On March 16, President Barack Obama announced his nominee for the U.S. Supreme Court vacancy left by the passing of Justice Antonin Scalia. Obama’s nominee, Judge Merrick Garland, was appointed to the U.S. Court of Appeals for the District of Columbia Circuit in 1997 and has served as chief judge since 2013.
Battle lines over when confirmation hearings will be held were immediately drawn between Obama and Senate Republicans. If the nomination is considered by the Senate before the end of Obama’s second term, employers may be interested in understanding where Garland will likely come out on employment-related issues.
“Judge Garland is on the ‘liberal’ side of the D.C. [Circuit] and does not appear to be a friend of the employer,” says Kevin McCormick, an attorney with Whiteford, Taylor & Preston, LLP, in Baltimore, Maryland. McCormick noted that the D.C. Circuit has traditionally been considered the preferred venue for employers to challenge decisions of the National Labor Relations Board (NLRB). The court is very knowledgeable on the National Labor Relations Act (NLRA) and NLRB procedures and is not afraid to set aside Board decisions that it believes are incorrect.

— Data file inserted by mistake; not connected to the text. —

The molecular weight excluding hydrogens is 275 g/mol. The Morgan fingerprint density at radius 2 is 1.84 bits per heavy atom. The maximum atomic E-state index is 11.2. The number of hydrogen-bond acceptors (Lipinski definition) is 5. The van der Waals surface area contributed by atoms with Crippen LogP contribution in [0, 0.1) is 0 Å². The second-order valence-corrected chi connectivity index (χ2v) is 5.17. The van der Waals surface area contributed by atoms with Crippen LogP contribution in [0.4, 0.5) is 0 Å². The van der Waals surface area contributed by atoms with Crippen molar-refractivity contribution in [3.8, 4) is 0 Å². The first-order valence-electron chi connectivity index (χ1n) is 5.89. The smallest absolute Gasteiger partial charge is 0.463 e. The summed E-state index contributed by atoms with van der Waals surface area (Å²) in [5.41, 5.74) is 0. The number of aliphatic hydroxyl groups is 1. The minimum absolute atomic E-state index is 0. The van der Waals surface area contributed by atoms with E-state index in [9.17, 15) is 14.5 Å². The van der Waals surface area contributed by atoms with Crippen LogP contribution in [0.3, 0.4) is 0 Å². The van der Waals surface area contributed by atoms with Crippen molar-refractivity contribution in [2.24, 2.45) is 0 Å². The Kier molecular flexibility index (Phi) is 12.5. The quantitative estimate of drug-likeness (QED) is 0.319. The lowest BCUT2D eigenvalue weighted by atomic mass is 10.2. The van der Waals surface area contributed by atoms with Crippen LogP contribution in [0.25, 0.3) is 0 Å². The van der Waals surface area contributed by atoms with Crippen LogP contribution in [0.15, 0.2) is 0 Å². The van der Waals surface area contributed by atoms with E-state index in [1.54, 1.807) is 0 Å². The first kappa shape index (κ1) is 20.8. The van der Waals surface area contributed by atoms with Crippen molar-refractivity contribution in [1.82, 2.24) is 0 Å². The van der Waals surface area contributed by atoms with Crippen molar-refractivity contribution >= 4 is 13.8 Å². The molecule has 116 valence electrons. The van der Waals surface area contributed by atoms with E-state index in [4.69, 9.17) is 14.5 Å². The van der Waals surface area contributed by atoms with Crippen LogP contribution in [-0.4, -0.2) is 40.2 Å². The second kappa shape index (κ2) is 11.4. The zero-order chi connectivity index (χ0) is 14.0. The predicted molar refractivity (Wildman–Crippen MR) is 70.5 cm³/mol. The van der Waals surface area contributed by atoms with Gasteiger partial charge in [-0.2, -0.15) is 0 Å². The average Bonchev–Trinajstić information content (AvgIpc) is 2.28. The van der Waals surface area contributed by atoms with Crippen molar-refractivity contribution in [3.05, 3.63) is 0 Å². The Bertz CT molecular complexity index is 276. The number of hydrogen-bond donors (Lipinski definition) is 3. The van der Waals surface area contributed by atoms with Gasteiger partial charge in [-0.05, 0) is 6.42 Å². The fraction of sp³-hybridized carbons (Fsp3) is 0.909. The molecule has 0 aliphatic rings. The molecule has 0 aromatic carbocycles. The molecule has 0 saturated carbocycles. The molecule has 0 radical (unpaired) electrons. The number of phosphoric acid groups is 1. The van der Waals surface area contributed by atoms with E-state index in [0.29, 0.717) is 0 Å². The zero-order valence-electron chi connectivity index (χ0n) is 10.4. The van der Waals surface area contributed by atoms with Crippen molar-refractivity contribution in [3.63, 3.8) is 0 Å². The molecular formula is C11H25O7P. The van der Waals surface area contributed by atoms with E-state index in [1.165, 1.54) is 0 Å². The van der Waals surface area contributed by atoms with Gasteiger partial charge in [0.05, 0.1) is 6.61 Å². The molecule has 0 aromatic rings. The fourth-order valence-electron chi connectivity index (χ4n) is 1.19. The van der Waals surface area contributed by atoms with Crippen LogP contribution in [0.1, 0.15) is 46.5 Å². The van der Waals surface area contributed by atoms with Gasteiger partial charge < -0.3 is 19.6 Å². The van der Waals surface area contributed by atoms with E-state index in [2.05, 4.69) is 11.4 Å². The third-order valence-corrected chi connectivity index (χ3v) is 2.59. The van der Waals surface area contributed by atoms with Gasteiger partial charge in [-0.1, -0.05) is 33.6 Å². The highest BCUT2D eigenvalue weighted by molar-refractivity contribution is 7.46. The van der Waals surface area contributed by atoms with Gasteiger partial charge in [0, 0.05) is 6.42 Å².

A review of D.C. Circuit rulings in which Garland wrote the majority opinion, however, reveals that the court upheld NLRB decisions that employers committed unfair labor practices in 18 of 22 cases issued from 1997 to 2016. According to McCormick, Garland’s language in the cases reveals a strong preference for deference. In Ceridian Corp v. NLRB, 435 F.3d 352, 355 (D.C. Cir., 2006), Garland noted that an “agency’s interpretation of its own precedent is entitled to judicial deference.”
It is early in the process, and more information about Garland’s record will be made public, especially if confirmation hearings proceed.